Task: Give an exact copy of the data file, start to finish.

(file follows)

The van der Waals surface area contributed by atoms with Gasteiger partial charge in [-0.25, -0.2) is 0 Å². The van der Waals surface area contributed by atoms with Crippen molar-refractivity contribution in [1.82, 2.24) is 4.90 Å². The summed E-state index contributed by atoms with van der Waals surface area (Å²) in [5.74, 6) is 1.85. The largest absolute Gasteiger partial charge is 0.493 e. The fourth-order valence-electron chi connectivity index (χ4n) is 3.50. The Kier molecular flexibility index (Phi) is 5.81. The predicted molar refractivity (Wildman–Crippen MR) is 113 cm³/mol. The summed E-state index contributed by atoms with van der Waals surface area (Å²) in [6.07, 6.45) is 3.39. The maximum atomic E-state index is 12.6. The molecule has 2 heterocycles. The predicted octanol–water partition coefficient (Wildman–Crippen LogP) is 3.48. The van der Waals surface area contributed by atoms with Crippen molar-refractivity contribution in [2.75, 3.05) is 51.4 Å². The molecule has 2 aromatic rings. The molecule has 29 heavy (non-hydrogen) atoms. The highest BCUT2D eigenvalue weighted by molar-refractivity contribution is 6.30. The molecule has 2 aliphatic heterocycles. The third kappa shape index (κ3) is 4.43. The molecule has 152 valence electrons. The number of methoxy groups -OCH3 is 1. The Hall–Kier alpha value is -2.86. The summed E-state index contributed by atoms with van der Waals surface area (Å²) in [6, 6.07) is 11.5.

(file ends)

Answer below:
The van der Waals surface area contributed by atoms with Gasteiger partial charge in [-0.25, -0.2) is 0 Å². The van der Waals surface area contributed by atoms with Crippen molar-refractivity contribution in [1.82, 2.24) is 4.90 Å². The summed E-state index contributed by atoms with van der Waals surface area (Å²) in [5.74, 6) is 1.85. The largest absolute Gasteiger partial charge is 0.493 e. The fourth-order valence-electron chi connectivity index (χ4n) is 3.50. The Kier molecular flexibility index (Phi) is 5.81. The predicted molar refractivity (Wildman–Crippen MR) is 113 cm³/mol. The summed E-state index contributed by atoms with van der Waals surface area (Å²) in [6.07, 6.45) is 3.39. The maximum atomic E-state index is 12.6. The molecule has 2 heterocycles. The predicted octanol–water partition coefficient (Wildman–Crippen LogP) is 3.48. The van der Waals surface area contributed by atoms with Crippen molar-refractivity contribution in [2.75, 3.05) is 51.4 Å². The molecule has 2 aromatic rings. The molecule has 29 heavy (non-hydrogen) atoms. The highest BCUT2D eigenvalue weighted by molar-refractivity contribution is 6.30. The molecule has 2 aliphatic heterocycles. The third kappa shape index (κ3) is 4.43. The molecule has 152 valence electrons. The number of methoxy groups -OCH3 is 1. The Hall–Kier alpha value is -2.86. The summed E-state index contributed by atoms with van der Waals surface area (Å²) in [6, 6.07) is 11.5.